Collagens—structure, function, and biosynthesis, 2003
Collagen Metabolism Compartimentation
Dioxygenase Reaction Substrates
Alteration in the extent of collagen I hydroxylation, isolated from femoral heads of women with a femoral neck fracture caused by osteoporosis. 1997
- The aim of this study was to investigate the extent of lysyl and prolyl hydroxylation of collagen I in osteoporosis and compare it with collagen I from "bone healthy" individuals. Collagen I was isolated from femoral heads of osteoporotic women, from women suffering from osteoarthrosis of the hip, and from healthy women 60-85 years of age. The femoral heads were dissected into compact and trabecular bone of the neck region and from trabecular bone of the head region, and collagen I was extracted by limited pepsin digestion. The amino acid analysis of individual alpha-chains showed a remarkably higher degree of hydroxylation of lysine residues both in the alpha1(I)- and in the alpha2(I)-chains in osteoporotic bone compared with osteoarthrotic and "normal" bone, whereas the prolyl hydroxylation was nearly unchanged. The lysyl overhydroxylation was observed in the compact as well as in the trabecular bone of osteoporotic femoral heads. These biochemical alterations may play a crucial role in the pathogenesis of osteoporosis.
Osteoporosis in longstanding acromegaly: characteristic changes of vertebral trabecular architecture and bone matrix composition. 1991
- Although it is now 60 years after Erdheim's (1931) detailed description of vertebral alterations in severe acromegaly, it is still unclear whether osteoporosis is a consistent feature of acromegalic bone disease or not. We studied the vertebral trabecular bone of a 44-year-old woman who had suffered active acromegaly for more than 20 years, and compared it with 17 normal as well as 2 osteoporotic controls. Histomorphometry revealed a very low trabecular bone volume and thus documented the presence of osteoporosis. The mean trabecular plate thickness was strikingly increased in acromegaly (possibly caused in part by a low-dose fluoride treatment), whereas it was normal or reduced in the osteoporotic controls. The meticulous analysis showed islands of cartilaginous tissue in the core of the acromegalic trabeculae which were not present in any other sample. In these areas collagen II was detected by immunohistochemistry. Biochemical analysis revealed that collagen II accounted for 7% of the total collagenous matrix. The degree of hydroxylation of lysyl residues of collagen I was close to the average value of all control samples studied. Our data show that osteoporosis can occur in acromegaly and that it is characterized by unusual architectural and compositional features. These findings challenge the prevailing view that the matrix of osteoporotic bone always shows a normal composition.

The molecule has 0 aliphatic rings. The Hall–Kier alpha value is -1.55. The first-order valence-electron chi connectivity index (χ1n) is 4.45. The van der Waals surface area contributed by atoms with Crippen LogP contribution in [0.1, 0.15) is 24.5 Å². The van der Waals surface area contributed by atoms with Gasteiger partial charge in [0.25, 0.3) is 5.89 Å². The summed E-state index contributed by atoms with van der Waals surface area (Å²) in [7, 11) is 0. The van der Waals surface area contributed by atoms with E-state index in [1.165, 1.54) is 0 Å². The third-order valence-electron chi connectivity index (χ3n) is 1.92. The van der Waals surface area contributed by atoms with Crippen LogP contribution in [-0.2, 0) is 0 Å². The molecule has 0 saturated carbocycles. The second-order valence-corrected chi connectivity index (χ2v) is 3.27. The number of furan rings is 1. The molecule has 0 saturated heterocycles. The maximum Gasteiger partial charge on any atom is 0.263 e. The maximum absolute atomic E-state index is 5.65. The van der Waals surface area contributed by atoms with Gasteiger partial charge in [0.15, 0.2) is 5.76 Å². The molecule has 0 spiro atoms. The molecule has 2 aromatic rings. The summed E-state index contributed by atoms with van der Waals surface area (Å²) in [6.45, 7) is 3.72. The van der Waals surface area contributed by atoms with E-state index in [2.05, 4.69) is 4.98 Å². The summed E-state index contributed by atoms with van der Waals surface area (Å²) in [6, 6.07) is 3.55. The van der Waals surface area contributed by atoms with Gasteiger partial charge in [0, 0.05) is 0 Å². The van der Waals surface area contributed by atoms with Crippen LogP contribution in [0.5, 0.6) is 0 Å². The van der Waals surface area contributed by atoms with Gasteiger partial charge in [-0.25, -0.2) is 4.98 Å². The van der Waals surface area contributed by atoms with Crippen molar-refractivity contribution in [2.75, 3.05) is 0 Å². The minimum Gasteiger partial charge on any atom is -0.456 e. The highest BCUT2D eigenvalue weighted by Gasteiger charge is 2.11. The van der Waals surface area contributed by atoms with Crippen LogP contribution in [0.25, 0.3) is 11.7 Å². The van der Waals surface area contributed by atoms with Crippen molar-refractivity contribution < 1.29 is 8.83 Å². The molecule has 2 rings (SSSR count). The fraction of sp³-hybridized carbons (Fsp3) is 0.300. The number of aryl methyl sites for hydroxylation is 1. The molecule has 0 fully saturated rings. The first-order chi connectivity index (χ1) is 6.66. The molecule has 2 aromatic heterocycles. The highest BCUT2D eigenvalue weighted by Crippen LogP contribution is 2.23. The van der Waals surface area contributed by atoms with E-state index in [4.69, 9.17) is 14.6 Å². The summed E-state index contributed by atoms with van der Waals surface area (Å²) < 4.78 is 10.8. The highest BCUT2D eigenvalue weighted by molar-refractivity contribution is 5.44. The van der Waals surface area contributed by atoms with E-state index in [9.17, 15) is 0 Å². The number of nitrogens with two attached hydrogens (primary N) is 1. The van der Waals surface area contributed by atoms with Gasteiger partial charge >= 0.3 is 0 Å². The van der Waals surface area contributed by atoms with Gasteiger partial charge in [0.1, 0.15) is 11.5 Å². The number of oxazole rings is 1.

Overhydroxylation of lysyl residues is the initial step for altered collagen cross-links and fibril architecture in fibrotic skin. 1999
^ The results provide convincing evidence that morphometric changes associated with osteopenia in adult bone are accompanied by an altered level of lysyl hydroxylation of the alpha 2(I)-chain of collagen I.
Regional alterations of type I collagen in rat tibia induced by skeletal unloading.2002
- The collagen cross-linking and the extent of lysine (Lys) hydroxylation in unloaded bones were significantly altered in proximal epiphysis, diaphysis, and, in particular, proximal metaphysis but not in distal regions.
Matched in Chemicals: Collagen Type I.
The role of small leucine-rich proteoglycans in collagen fibrillogenesis
Sebastian Kalamajski, , 2010
- Small leucine-rich proteoglycans/proteins (SLRPs) are associated with collagen fibril formation, and therefore important for the proper formation of extracellular matrices. SLRPs are differentially expressed in tissues and during pathological conditions, contributing to the development of connective tissue properties. The binding of SLRPs to collagens have recently been characterized, and may give some clues to the significance of these interactions. In this mini review, we summarize published work in this field, and propose several mechanisms for how SLRPs can control collagen matrix structure and function. SLRPs appear to influence collagen cross-linking patterns. We also propose that the SLRP-collagen interactions can assist in the process of juxtaposing the collagen monomers by steric hindrance or by directly connecting two collagen monomers during the fibril growth.